• Students and families attending the district’s two existing permanent middle schools for grades 6-8 have to travel to William S. Hackett Middle School on Delaware Avenue or Stephen and Harriet Myers Middle School on Whitehall Road.

  • The interim enrollment plan would have the least disruption on middle-level enrollment while the Grade Configuration Steering Committee and, ultimately, the board plan for the district’s long-term enrollment pattern.

 

The middle school at 50 North Lark would open with about 340 students for 2017-18 and would grow to near 600 students for the 2019-20 school year.

 

Benefits for students and families

Dr. Wilkins stressed that district is prepared to invest in programs and supports for all students at 50 North Lark that are equitable to those provided at Hackett and Myers. That planning would include:

  • Structure of the building and accessibility to middle-level programming

    • The school day for sixth-graders at Arbor Hill Elementary School and for students in grades 6-8 at North Albany Academy is currently 30 minutes shorter than it is for students at Hackett, Myers and West Hill. That equates to more than two weeks less of school every year.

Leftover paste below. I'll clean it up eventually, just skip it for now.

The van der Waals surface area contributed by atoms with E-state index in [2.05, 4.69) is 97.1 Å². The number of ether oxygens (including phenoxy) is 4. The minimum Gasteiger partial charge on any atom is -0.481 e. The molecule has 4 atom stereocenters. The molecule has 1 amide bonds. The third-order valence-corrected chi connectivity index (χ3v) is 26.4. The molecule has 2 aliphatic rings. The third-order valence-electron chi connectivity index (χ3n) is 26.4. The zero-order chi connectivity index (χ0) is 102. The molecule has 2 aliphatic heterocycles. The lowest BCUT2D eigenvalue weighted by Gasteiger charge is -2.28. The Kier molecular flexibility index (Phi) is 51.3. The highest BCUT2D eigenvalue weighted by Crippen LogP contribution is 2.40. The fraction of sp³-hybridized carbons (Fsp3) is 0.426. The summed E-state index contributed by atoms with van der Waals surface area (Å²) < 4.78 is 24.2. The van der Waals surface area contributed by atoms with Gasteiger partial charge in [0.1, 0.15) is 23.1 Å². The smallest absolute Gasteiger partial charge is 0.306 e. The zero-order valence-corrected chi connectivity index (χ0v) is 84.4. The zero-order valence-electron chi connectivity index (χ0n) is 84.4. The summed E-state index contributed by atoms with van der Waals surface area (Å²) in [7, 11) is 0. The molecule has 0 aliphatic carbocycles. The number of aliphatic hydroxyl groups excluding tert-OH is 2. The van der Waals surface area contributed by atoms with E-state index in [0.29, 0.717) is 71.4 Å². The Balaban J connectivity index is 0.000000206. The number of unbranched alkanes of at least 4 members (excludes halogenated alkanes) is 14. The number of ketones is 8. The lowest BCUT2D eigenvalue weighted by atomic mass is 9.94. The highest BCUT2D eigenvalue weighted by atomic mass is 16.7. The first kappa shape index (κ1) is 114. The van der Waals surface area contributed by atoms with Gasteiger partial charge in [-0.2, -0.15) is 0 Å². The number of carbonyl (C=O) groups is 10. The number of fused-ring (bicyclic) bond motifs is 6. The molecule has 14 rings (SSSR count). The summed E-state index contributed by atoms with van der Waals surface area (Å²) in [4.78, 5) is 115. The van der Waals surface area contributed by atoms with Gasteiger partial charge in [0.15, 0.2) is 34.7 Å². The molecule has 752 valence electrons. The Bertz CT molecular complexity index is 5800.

• West Hill Middle School – the former Brighter Choice charter middle schools, which closed in 2015 – does not meet state facilities requirements for public schools. The district has leased the building the last two school years to accommodate the enrollment increase that has been caused in part by the failure of five of the city’s seven charter middle schools. The district’s lease at West Hill expires at the end of June 2017.

  • Appropriate staffing – Principal, two assistant principals, home school coordinator, guidance counselors, social workers, psychologist, clerical staff, monitors, head of security, school resource officer, full-service model

  • Equitable textbooks, equipment and library materials

  • Quality afterschool programming and extended day

  • Accessibility to all modified sports (grades 7-8)